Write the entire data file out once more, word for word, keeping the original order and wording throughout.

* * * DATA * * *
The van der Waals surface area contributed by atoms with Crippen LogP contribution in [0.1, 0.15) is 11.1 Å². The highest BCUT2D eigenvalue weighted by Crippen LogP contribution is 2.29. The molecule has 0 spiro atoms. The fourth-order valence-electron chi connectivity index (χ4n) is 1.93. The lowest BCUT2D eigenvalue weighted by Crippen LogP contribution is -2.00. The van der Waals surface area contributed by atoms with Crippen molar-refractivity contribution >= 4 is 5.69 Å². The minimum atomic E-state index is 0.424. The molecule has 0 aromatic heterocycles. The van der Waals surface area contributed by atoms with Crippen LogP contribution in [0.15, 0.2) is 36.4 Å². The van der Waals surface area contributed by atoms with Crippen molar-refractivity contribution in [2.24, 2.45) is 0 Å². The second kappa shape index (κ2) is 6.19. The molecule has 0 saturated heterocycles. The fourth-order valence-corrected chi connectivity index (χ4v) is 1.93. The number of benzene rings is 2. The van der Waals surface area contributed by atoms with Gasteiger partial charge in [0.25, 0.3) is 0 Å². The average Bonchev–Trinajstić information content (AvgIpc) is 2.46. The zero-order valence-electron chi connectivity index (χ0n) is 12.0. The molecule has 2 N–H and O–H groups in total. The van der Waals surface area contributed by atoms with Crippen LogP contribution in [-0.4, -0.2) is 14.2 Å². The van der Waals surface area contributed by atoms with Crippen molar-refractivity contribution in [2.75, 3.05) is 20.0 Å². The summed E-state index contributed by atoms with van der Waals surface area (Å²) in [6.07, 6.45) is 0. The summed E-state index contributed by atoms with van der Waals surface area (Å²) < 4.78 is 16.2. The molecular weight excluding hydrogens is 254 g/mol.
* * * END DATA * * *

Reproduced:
The van der Waals surface area contributed by atoms with Crippen LogP contribution in [0.1, 0.15) is 11.1 Å². The highest BCUT2D eigenvalue weighted by Crippen LogP contribution is 2.29. The molecule has 0 spiro atoms. The fourth-order valence-electron chi connectivity index (χ4n) is 1.93. The lowest BCUT2D eigenvalue weighted by Crippen LogP contribution is -2.00. The van der Waals surface area contributed by atoms with Crippen molar-refractivity contribution >= 4 is 5.69 Å². The minimum atomic E-state index is 0.424. The molecule has 0 aromatic heterocycles. The van der Waals surface area contributed by atoms with Crippen LogP contribution in [0.15, 0.2) is 36.4 Å². The van der Waals surface area contributed by atoms with Crippen molar-refractivity contribution in [2.24, 2.45) is 0 Å². The second kappa shape index (κ2) is 6.19. The molecule has 0 saturated heterocycles. The fourth-order valence-corrected chi connectivity index (χ4v) is 1.93. The number of benzene rings is 2. The van der Waals surface area contributed by atoms with Gasteiger partial charge in [0.25, 0.3) is 0 Å². The average Bonchev–Trinajstić information content (AvgIpc) is 2.46. The zero-order valence-electron chi connectivity index (χ0n) is 12.0. The molecule has 2 N–H and O–H groups in total. The van der Waals surface area contributed by atoms with Crippen LogP contribution in [-0.4, -0.2) is 14.2 Å². The van der Waals surface area contributed by atoms with Crippen molar-refractivity contribution in [2.75, 3.05) is 20.0 Å². The summed E-state index contributed by atoms with van der Waals surface area (Å²) in [6.07, 6.45) is 0. The summed E-state index contributed by atoms with van der Waals surface area (Å²) < 4.78 is 16.2. The molecular weight excluding hydrogens is 254 g/mol.